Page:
- Short Putts:
This does not apply to everyone, but it does apply to enough golfers that it needs to be addressed. Three-putts are often the result of poor short golf shots. This is when your ball rolls forward but stops way short of the hole, thus leaving you another difficult putt which you are just as likely to miss as the first.
This can be rooted in many different things, including a lack of confidence. The cure for this is mastering distance control. And mastering distance control on the green should be a routine part of all of your putting practice sessions.
A good drill for mastering distance control on the practice green is to take several balls and putt them to an imaginary line that bisects the cup. Don’t worry about sinking them; just concentrate on getting the ball to that line or a little beyond. This is one of the best distance controls drills you can perform because it works.
- In order to get the ball close to the hole on long putts you have to hit the ball hard enough to get it there. If you find yourself with a long putt and are unsure of how much force you need to use, go to a point about half-way between the ball and the cup to take a few practice swings.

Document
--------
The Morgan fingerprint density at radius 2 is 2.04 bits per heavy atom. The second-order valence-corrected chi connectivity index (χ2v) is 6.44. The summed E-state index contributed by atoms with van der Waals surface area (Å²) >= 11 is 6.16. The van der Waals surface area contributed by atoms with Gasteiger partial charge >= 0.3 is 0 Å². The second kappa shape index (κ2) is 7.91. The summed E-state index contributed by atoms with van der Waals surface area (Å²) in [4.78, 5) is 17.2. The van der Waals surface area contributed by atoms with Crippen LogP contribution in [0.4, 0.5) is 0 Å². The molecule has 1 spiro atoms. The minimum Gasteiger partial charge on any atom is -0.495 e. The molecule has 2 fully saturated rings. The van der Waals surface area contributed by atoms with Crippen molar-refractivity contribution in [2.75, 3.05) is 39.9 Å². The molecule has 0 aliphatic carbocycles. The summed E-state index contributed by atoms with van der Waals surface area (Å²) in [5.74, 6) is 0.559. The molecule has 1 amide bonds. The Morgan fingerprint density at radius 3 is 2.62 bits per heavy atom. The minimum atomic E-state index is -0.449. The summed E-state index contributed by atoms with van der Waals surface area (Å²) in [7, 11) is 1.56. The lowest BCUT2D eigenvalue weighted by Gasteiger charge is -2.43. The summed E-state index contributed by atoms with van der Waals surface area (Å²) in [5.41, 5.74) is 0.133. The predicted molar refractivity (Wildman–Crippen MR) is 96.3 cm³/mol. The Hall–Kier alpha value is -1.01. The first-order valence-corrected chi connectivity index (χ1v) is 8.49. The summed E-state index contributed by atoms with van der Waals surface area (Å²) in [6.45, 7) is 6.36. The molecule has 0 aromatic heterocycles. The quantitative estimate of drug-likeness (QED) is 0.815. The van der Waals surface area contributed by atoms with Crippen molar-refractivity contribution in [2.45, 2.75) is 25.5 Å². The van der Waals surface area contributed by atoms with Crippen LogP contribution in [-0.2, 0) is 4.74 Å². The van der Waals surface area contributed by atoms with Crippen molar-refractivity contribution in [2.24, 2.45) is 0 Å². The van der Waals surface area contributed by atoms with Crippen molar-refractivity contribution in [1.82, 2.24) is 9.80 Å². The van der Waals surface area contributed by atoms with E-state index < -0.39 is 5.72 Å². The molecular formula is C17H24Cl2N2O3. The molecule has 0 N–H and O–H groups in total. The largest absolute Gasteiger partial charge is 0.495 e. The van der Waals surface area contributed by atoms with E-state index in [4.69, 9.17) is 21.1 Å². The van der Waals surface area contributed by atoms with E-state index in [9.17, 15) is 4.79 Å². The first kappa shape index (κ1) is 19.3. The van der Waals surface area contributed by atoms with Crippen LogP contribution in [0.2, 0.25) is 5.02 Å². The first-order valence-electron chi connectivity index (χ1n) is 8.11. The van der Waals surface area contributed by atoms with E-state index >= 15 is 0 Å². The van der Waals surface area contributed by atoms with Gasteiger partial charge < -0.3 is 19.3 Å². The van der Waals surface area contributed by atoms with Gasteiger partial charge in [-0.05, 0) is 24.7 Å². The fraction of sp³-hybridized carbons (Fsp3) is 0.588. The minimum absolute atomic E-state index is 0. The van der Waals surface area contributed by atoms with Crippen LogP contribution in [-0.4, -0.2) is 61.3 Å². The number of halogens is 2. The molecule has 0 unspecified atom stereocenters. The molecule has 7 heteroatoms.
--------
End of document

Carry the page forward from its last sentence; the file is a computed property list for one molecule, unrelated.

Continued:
Because you are closer to the hole, your muscle memory will probably be able to better tap into putt you need to make the shot. Take this information with you to the ball, and when you set up to putt, bring your putter back twice as far as you did on the closer practice putt. This may feel odd, but give it a try anyway.
- The 3-Foot Circle:
This simple concept has been around for ages, and it works for many golfers. Imagine a
three-foot circle around the cup. Your objective is to get your golf ball within that circle. Don’t concentrate too much on sinking the putt; only get the ball within that circle.
This tip all but assumes that you will need to make one more putt, but that putt will be much closer to the hole. If the ball drips into the cup, great! But if it does not, you now have a short three-foot (or less) putt to make.
One of the best ways to improve is to do what I call a preview. This is basically the same as a pre-shot routine, only it takes place on the green rather than on the tee or fairway.
Developing a preview will serve you in many ways not the least of which is helping to settle your nerves on those tricky putts we all run into from time to time.